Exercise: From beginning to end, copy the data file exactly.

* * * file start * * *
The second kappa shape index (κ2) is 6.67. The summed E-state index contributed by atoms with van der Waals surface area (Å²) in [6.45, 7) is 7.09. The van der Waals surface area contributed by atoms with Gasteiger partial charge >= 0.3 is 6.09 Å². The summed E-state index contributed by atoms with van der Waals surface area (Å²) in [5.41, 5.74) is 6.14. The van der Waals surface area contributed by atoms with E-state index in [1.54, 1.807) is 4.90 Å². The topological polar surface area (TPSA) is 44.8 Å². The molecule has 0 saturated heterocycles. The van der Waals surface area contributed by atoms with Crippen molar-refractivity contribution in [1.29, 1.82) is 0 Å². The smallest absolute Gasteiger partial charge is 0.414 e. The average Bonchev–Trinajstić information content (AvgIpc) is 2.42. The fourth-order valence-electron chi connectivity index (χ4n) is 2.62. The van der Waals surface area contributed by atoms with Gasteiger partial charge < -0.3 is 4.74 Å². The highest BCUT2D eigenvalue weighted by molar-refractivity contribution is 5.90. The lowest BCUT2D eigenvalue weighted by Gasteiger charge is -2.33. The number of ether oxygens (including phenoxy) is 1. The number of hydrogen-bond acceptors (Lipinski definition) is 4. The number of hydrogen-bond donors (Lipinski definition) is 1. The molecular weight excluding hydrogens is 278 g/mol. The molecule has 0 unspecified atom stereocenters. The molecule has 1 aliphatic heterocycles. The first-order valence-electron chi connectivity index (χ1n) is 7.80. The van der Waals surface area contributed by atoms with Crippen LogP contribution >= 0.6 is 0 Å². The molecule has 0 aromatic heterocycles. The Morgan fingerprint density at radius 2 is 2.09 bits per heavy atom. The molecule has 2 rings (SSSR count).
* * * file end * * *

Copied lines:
The second kappa shape index (κ2) is 6.67. The summed E-state index contributed by atoms with van der Waals surface area (Å²) in [6.45, 7) is 7.09. The van der Waals surface area contributed by atoms with Gasteiger partial charge >= 0.3 is 6.09 Å². The summed E-state index contributed by atoms with van der Waals surface area (Å²) in [5.41, 5.74) is 6.14. The van der Waals surface area contributed by atoms with E-state index in [1.54, 1.807) is 4.90 Å². The topological polar surface area (TPSA) is 44.8 Å². The molecule has 0 saturated heterocycles. The van der Waals surface area contributed by atoms with Crippen molar-refractivity contribution in [1.29, 1.82) is 0 Å². The smallest absolute Gasteiger partial charge is 0.414 e. The average Bonchev–Trinajstić information content (AvgIpc) is 2.42. The fourth-order valence-electron chi connectivity index (χ4n) is 2.62. The van der Waals surface area contributed by atoms with Gasteiger partial charge < -0.3 is 4.74 Å². The highest BCUT2D eigenvalue weighted by molar-refractivity contribution is 5.90. The lowest BCUT2D eigenvalue weighted by Gasteiger charge is -2.33. The number of ether oxygens (including phenoxy) is 1. The number of hydrogen-bond acceptors (Lipinski definition) is 4. The number of hydrogen-bond donors (Lipinski definition) is 1. The molecular weight excluding hydrogens is 278 g/mol. The molecule has 0 unspecified atom stereocenters. The molecule has 1 aliphatic heterocycles. The first-order valence-electron chi connectivity index (χ1n) is 7.80. The van der Waals surface area contributed by atoms with Crippen LogP contribution >= 0.6 is 0 Å². The molecule has 0 aromatic heterocycles. The Morgan fingerprint density at radius 2 is 2.09 bits per heavy atom. The molecule has 2 rings (SSSR count).